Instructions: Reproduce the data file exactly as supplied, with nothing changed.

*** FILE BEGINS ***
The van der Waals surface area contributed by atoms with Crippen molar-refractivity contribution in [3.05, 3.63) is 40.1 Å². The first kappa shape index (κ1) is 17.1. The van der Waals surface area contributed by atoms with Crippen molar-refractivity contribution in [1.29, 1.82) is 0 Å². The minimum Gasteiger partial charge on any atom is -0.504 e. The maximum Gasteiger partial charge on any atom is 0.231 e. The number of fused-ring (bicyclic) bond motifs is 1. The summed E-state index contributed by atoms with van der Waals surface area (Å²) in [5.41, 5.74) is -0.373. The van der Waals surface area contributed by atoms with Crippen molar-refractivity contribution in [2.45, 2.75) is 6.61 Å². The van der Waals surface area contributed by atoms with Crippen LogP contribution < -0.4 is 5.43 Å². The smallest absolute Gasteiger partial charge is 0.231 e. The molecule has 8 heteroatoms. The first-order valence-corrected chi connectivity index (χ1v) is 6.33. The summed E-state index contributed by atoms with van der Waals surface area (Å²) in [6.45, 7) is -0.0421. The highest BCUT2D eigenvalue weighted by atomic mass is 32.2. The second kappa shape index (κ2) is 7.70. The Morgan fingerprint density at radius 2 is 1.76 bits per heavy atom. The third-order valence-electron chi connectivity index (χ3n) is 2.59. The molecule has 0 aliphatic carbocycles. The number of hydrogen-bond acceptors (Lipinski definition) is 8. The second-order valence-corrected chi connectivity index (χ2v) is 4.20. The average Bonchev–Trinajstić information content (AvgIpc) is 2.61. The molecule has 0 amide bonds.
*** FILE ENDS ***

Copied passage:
The van der Waals surface area contributed by atoms with Crippen molar-refractivity contribution in [3.05, 3.63) is 40.1 Å². The first kappa shape index (κ1) is 17.1. The van der Waals surface area contributed by atoms with Crippen molar-refractivity contribution in [1.29, 1.82) is 0 Å². The minimum Gasteiger partial charge on any atom is -0.504 e. The maximum Gasteiger partial charge on any atom is 0.231 e. The number of fused-ring (bicyclic) bond motifs is 1. The summed E-state index contributed by atoms with van der Waals surface area (Å²) in [5.41, 5.74) is -0.373. The van der Waals surface area contributed by atoms with Crippen molar-refractivity contribution in [2.45, 2.75) is 6.61 Å². The van der Waals surface area contributed by atoms with Crippen LogP contribution < -0.4 is 5.43 Å². The smallest absolute Gasteiger partial charge is 0.231 e. The molecule has 8 heteroatoms. The first-order valence-corrected chi connectivity index (χ1v) is 6.33. The summed E-state index contributed by atoms with van der Waals surface area (Å²) in [6.45, 7) is -0.0421. The highest BCUT2D eigenvalue weighted by atomic mass is 32.2. The second kappa shape index (κ2) is 7.70. The Morgan fingerprint density at radius 2 is 1.76 bits per heavy atom. The third-order valence-electron chi connectivity index (χ3n) is 2.59. The molecule has 0 aliphatic carbocycles. The number of hydrogen-bond acceptors (Lipinski definition) is 8. The second-order valence-corrected chi connectivity index (χ2v) is 4.20. The average Bonchev–Trinajstić information content (AvgIpc) is 2.61. The molecule has 0 amide bonds.